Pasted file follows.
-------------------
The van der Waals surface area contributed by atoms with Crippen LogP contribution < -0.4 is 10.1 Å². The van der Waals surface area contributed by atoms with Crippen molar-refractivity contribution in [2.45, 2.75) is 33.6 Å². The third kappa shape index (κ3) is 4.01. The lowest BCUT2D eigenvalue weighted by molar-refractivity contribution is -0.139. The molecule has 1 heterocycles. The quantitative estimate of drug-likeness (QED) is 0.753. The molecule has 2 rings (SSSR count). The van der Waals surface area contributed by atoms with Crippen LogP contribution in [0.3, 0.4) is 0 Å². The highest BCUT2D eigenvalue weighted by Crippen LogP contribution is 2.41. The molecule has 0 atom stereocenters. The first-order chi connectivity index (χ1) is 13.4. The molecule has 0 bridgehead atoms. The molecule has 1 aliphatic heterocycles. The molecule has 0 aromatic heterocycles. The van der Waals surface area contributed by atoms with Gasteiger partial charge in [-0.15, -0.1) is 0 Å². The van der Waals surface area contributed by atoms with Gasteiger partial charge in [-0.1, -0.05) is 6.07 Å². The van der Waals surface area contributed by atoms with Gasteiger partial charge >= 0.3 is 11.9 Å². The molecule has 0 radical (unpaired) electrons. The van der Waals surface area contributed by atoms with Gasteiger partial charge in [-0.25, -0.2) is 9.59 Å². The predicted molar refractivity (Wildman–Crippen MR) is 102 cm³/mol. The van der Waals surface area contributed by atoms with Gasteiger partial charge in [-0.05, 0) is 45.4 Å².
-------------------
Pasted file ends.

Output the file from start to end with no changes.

The van der Waals surface area contributed by atoms with Crippen LogP contribution < -0.4 is 10.1 Å². The van der Waals surface area contributed by atoms with Crippen molar-refractivity contribution in [2.45, 2.75) is 33.6 Å². The third kappa shape index (κ3) is 4.01. The lowest BCUT2D eigenvalue weighted by molar-refractivity contribution is -0.139. The molecule has 1 heterocycles. The quantitative estimate of drug-likeness (QED) is 0.753. The molecule has 2 rings (SSSR count). The van der Waals surface area contributed by atoms with Crippen LogP contribution in [0.3, 0.4) is 0 Å². The highest BCUT2D eigenvalue weighted by Crippen LogP contribution is 2.41. The molecule has 0 atom stereocenters. The first-order chi connectivity index (χ1) is 13.4. The molecule has 0 bridgehead atoms. The molecule has 1 aliphatic heterocycles. The molecule has 0 aromatic heterocycles. The van der Waals surface area contributed by atoms with Gasteiger partial charge in [-0.15, -0.1) is 0 Å². The van der Waals surface area contributed by atoms with Gasteiger partial charge in [-0.1, -0.05) is 6.07 Å². The van der Waals surface area contributed by atoms with Gasteiger partial charge >= 0.3 is 11.9 Å². The molecule has 0 radical (unpaired) electrons. The van der Waals surface area contributed by atoms with Gasteiger partial charge in [-0.25, -0.2) is 9.59 Å². The predicted molar refractivity (Wildman–Crippen MR) is 102 cm³/mol. The van der Waals surface area contributed by atoms with Gasteiger partial charge in [-0.05, 0) is 45.4 Å².